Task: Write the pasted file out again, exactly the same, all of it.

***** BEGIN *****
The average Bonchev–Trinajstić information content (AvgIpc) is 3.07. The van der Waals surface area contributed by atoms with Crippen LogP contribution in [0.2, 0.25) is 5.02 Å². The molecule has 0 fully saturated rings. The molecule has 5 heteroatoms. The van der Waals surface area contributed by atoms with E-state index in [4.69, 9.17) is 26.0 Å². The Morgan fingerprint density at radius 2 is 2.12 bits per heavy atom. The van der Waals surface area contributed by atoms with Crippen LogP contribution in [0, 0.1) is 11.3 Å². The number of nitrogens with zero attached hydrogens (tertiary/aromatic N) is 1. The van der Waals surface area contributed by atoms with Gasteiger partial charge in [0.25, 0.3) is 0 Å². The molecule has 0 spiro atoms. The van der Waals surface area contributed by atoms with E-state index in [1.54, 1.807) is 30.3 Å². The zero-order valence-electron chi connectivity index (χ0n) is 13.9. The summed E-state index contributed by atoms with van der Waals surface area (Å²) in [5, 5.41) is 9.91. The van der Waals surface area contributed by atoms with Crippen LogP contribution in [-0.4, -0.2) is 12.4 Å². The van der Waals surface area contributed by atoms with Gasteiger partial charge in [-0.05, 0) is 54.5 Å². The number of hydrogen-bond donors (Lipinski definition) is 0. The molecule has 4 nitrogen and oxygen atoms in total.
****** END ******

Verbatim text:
The average Bonchev–Trinajstić information content (AvgIpc) is 3.07. The van der Waals surface area contributed by atoms with Crippen LogP contribution in [0.2, 0.25) is 5.02 Å². The molecule has 0 fully saturated rings. The molecule has 5 heteroatoms. The van der Waals surface area contributed by atoms with E-state index in [4.69, 9.17) is 26.0 Å². The Morgan fingerprint density at radius 2 is 2.12 bits per heavy atom. The van der Waals surface area contributed by atoms with Crippen LogP contribution in [0, 0.1) is 11.3 Å². The number of nitrogens with zero attached hydrogens (tertiary/aromatic N) is 1. The van der Waals surface area contributed by atoms with Gasteiger partial charge in [0.25, 0.3) is 0 Å². The molecule has 0 spiro atoms. The van der Waals surface area contributed by atoms with E-state index in [1.54, 1.807) is 30.3 Å². The zero-order valence-electron chi connectivity index (χ0n) is 13.9. The summed E-state index contributed by atoms with van der Waals surface area (Å²) in [5, 5.41) is 9.91. The van der Waals surface area contributed by atoms with Crippen LogP contribution in [-0.4, -0.2) is 12.4 Å². The van der Waals surface area contributed by atoms with Gasteiger partial charge in [-0.05, 0) is 54.5 Å². The number of hydrogen-bond donors (Lipinski definition) is 0. The molecule has 4 nitrogen and oxygen atoms in total.